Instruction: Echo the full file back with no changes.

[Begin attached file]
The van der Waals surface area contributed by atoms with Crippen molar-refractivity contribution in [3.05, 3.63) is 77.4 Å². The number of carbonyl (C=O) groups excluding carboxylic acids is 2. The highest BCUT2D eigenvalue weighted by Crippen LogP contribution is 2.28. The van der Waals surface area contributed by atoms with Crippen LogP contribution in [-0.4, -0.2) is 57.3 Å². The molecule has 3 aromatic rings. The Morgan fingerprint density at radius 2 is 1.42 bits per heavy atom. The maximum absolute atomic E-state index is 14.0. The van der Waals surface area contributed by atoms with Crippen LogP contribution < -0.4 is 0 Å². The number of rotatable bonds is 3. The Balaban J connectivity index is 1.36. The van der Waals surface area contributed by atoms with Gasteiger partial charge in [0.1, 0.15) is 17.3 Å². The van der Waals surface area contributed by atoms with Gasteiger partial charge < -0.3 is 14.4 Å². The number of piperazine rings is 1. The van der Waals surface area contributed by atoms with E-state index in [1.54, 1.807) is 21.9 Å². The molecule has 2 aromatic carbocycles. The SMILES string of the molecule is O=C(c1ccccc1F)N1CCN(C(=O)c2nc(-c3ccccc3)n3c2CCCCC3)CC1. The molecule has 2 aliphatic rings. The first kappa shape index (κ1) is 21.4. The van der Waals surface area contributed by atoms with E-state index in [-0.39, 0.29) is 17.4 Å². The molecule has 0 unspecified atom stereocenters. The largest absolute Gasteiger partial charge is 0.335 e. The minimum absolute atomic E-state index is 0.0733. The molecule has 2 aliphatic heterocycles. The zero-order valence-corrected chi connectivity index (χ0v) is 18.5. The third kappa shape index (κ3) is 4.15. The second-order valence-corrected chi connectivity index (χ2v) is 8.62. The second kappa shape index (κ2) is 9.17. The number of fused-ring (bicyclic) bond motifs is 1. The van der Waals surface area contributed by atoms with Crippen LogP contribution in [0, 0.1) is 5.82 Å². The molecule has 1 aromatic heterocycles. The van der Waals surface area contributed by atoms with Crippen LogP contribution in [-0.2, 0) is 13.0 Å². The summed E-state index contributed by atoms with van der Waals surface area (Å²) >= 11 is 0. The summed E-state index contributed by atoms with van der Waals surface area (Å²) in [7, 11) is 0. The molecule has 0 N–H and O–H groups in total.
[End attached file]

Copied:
The van der Waals surface area contributed by atoms with Crippen molar-refractivity contribution in [3.05, 3.63) is 77.4 Å². The number of carbonyl (C=O) groups excluding carboxylic acids is 2. The highest BCUT2D eigenvalue weighted by Crippen LogP contribution is 2.28. The van der Waals surface area contributed by atoms with Crippen LogP contribution in [-0.4, -0.2) is 57.3 Å². The molecule has 3 aromatic rings. The Morgan fingerprint density at radius 2 is 1.42 bits per heavy atom. The maximum absolute atomic E-state index is 14.0. The van der Waals surface area contributed by atoms with Crippen LogP contribution < -0.4 is 0 Å². The number of rotatable bonds is 3. The Balaban J connectivity index is 1.36. The van der Waals surface area contributed by atoms with Gasteiger partial charge in [0.1, 0.15) is 17.3 Å². The van der Waals surface area contributed by atoms with Gasteiger partial charge < -0.3 is 14.4 Å². The number of piperazine rings is 1. The van der Waals surface area contributed by atoms with E-state index in [1.54, 1.807) is 21.9 Å². The molecule has 2 aromatic carbocycles. The SMILES string of the molecule is O=C(c1ccccc1F)N1CCN(C(=O)c2nc(-c3ccccc3)n3c2CCCCC3)CC1. The molecule has 2 aliphatic rings. The first kappa shape index (κ1) is 21.4. The van der Waals surface area contributed by atoms with E-state index in [-0.39, 0.29) is 17.4 Å². The molecule has 0 unspecified atom stereocenters. The largest absolute Gasteiger partial charge is 0.335 e. The minimum absolute atomic E-state index is 0.0733. The molecule has 2 aliphatic heterocycles. The zero-order valence-corrected chi connectivity index (χ0v) is 18.5. The third kappa shape index (κ3) is 4.15. The second-order valence-corrected chi connectivity index (χ2v) is 8.62. The second kappa shape index (κ2) is 9.17. The number of fused-ring (bicyclic) bond motifs is 1. The van der Waals surface area contributed by atoms with Crippen LogP contribution in [0, 0.1) is 5.82 Å². The molecule has 1 aromatic heterocycles. The van der Waals surface area contributed by atoms with Crippen LogP contribution in [-0.2, 0) is 13.0 Å². The summed E-state index contributed by atoms with van der Waals surface area (Å²) >= 11 is 0. The summed E-state index contributed by atoms with van der Waals surface area (Å²) in [7, 11) is 0. The molecule has 0 N–H and O–H groups in total.